BBC: Dr. Abdullah Abdullah, one of the two favorites, claimed there was so much fraud his opponent Ashraf Afghani had stolen the election. So there were various recounts and investigations. Dr. Abdullah declared himself the winner, threatened to form a rival government. Now well, what is happening? The Americans are trying to mediate, broker some sort of agreement there. Dan Feldman is their new, or he’s about to take over, as the Special Representative and he’s on the line. Good morning to you.
Mr. Feldman: Good morning.
BBC: Where are we now?
Mr. Feldman: Where are we now. We’re still making slow, slower than we had hoped but steady progress on the audit process itself. Right now it’s actually been suspended for three days due to the Eid holidays, but we expect it to resume on Thursday.
BBC: I’m sorry, when you say the audit process you mean recounting all the votes effectively?
Mr. Feldman: That’s right. The candidates when Secretary Kerry was there about two and a half weeks ago committed to a 100 percent audit. So all eight million ballots that have been cast, 23,000 ballot boxes will be recounted during the course of this audit process.
BBC: And then when that is finished, do you believe, because there are suggestions this will not be the case, that both parties, whoever loses as it were, will accept it?
Mr. Feldman: That was exactly what both candidates committed to when Secretary Kerry was there, that because this audit process would help to confer legitimacy on the results of the audit given the widespread claims of fraud, that both candidates bought into the process and would abide by its results. So there will be a president that is inaugurated and the first course of action for that president will be to form a government of national unity.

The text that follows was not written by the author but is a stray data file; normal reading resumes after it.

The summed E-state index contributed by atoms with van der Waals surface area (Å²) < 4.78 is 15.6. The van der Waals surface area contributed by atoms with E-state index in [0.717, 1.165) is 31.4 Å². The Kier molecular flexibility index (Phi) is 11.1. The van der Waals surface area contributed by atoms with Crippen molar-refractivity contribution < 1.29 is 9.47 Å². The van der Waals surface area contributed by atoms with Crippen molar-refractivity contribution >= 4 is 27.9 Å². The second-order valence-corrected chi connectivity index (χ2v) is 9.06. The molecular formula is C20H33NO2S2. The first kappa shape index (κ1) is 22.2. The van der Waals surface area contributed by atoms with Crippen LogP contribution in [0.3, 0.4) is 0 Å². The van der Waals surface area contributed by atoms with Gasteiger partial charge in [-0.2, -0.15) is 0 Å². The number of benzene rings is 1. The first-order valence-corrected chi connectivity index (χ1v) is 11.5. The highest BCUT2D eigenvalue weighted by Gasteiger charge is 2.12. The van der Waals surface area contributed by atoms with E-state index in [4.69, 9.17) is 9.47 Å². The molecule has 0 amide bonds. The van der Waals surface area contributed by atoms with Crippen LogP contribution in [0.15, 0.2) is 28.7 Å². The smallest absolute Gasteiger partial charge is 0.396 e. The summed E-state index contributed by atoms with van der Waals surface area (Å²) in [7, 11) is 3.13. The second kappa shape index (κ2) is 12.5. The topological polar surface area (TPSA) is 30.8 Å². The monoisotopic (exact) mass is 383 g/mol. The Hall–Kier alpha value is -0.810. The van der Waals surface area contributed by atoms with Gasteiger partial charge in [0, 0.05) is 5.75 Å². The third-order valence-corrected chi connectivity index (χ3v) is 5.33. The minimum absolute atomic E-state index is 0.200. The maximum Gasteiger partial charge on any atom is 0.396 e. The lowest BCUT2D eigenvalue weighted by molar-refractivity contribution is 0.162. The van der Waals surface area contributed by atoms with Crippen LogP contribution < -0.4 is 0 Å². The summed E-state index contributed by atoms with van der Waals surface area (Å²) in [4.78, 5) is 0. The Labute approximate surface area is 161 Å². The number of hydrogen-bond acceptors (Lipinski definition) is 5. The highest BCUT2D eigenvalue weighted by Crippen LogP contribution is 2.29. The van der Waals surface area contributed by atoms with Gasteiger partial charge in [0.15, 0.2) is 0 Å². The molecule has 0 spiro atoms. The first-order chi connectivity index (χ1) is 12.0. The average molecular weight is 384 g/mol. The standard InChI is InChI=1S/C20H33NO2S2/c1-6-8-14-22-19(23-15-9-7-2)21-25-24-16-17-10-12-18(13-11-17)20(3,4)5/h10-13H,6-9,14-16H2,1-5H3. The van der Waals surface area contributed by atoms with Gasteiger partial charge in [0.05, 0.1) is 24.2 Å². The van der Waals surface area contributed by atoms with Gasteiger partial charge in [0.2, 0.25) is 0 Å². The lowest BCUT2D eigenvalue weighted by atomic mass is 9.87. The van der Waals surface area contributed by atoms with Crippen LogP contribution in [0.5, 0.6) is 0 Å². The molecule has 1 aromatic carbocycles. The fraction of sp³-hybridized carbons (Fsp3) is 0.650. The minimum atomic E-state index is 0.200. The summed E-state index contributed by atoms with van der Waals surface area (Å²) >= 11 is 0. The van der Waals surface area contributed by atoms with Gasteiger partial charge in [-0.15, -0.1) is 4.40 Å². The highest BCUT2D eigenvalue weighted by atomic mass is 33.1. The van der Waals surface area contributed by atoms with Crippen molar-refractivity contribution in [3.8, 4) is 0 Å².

BBC: But are you personally satisfied that that is what will happen? Because we’re hearing some slightly worrying sounds coming from, well, from both sides aren’t we?
Mr. Feldman: Both candidates actually showed, I think, enormous leadership in taking these steps and laying out both the technical framework on the actual audit process as well as the broader political framework on the government of national unity. Neither of them have walked back from those commitments. But certainly there are many many obstacles that we’ll have to work through over the coming months, both in terms of the procedural issues with the audit since it’s just unprecedented in terms of its scope and scale and rigor. And then obviously whenever a president is actually inaugurated, on ensuring that the commitments are made in terms of governing in this way that is truly inclusive for all Afghans.
BBC: Have you got a Plan B in case it all goes belly up?
Mr. Feldman: At this point the Plan A, B, and C are making sure that the international community and all of us provide every sort of resource to make sure that this audit process works and has full legitimacy and credibility. And working with our Afghan partners to make sure that the government that ultimately emerges is one that’s broadly representative of all Afghans. And really gives Afghans the government that they deserve.
Millions of Afghans turned out for these elections and braved the Taliban, braved security conditions to cast their vote for a future of Afghanistan.
We’ve accomplished a lot these last 13 years and we want to make sure that Afghanistan continues to build and strengthen what it has, its gains. That’s possible when we have a government that is truly inclusive.
BBC: Dan Feldman, thank you.